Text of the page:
In 1959 a close friend from art school, Marjorie Woodside, gave Phyllis an old Potter proof press which had been getting rusty in the garage. With the help of Marge’s printer husband, Woodie, she resurrected it and began printing linoleum prints in her basement studio. She discovered that a fine-grained bulletin board cork was marvelous to work with––responding to great sweeping cuts––but difficult to print, requiring extensive experimentation. “I did feel that not having studied printmaking was a release in a way because I didn’t have any rules.” What she did have was a ready-made supply of personal images in her figure studies from the sketch group. (see Girl with Curly Hair, 1974, a direct translation of a brush drawing into a cork cut) In a sampling of Phyllis’ cork cuts one finds three major interrelationships of subject––figure in interior, interior with figure and dominant still life––which will be echoed in silkscreens and acrylics through the years.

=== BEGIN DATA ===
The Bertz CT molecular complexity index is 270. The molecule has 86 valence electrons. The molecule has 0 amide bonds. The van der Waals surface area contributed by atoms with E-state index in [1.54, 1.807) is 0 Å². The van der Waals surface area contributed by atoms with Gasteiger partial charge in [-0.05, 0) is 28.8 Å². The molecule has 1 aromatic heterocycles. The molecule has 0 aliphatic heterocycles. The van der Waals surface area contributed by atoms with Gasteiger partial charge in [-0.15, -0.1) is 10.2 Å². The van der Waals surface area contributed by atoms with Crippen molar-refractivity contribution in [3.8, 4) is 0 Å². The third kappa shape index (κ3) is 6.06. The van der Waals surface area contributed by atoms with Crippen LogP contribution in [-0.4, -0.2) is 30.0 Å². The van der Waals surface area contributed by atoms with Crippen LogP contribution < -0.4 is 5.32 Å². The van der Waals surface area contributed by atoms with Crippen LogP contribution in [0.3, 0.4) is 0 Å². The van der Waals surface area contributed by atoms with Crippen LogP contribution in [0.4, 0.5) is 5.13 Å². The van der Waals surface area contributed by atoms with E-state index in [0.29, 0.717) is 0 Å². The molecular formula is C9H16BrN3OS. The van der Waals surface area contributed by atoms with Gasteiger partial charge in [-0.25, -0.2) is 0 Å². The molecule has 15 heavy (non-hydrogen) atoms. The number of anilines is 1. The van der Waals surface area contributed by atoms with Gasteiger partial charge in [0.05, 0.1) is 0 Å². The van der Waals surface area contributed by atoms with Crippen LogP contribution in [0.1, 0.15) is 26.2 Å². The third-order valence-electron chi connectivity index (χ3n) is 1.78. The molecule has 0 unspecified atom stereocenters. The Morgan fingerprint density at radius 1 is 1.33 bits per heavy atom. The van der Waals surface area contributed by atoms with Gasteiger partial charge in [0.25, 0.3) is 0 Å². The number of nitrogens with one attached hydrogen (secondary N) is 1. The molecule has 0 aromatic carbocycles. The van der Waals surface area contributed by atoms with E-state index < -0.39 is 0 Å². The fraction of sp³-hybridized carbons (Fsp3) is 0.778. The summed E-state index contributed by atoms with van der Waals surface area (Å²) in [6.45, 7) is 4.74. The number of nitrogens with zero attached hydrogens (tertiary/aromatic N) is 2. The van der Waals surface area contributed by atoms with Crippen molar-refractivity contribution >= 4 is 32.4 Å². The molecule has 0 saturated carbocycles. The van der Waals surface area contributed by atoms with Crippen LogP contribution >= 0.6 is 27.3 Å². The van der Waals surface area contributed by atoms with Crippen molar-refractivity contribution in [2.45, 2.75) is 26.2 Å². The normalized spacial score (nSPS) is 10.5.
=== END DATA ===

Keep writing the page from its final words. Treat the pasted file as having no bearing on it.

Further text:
– H. Daniel Butts III, The Art of Phyllis Sloane